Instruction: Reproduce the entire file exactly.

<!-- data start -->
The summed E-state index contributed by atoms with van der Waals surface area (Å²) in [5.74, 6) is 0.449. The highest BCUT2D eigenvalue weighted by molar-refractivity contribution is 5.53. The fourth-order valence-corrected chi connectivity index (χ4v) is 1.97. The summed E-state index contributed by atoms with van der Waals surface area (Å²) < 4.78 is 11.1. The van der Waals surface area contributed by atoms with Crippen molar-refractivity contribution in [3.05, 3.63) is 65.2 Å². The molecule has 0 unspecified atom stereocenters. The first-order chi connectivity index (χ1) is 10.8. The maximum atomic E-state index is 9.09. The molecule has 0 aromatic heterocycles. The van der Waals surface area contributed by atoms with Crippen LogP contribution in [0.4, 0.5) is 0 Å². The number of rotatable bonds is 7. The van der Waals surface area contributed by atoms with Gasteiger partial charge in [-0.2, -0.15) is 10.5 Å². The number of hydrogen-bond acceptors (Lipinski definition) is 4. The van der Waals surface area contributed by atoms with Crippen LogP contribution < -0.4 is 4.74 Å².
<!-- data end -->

The summed E-state index contributed by atoms with van der Waals surface area (Å²) in [5.74, 6) is 0.449. The highest BCUT2D eigenvalue weighted by molar-refractivity contribution is 5.53. The fourth-order valence-corrected chi connectivity index (χ4v) is 1.97. The summed E-state index contributed by atoms with van der Waals surface area (Å²) < 4.78 is 11.1. The van der Waals surface area contributed by atoms with Crippen molar-refractivity contribution in [3.05, 3.63) is 65.2 Å². The molecule has 0 unspecified atom stereocenters. The first-order chi connectivity index (χ1) is 10.8. The maximum atomic E-state index is 9.09. The molecule has 0 aromatic heterocycles. The van der Waals surface area contributed by atoms with Crippen LogP contribution in [0.4, 0.5) is 0 Å². The number of rotatable bonds is 7. The van der Waals surface area contributed by atoms with Gasteiger partial charge in [-0.2, -0.15) is 10.5 Å². The number of hydrogen-bond acceptors (Lipinski definition) is 4. The van der Waals surface area contributed by atoms with Crippen LogP contribution < -0.4 is 4.74 Å².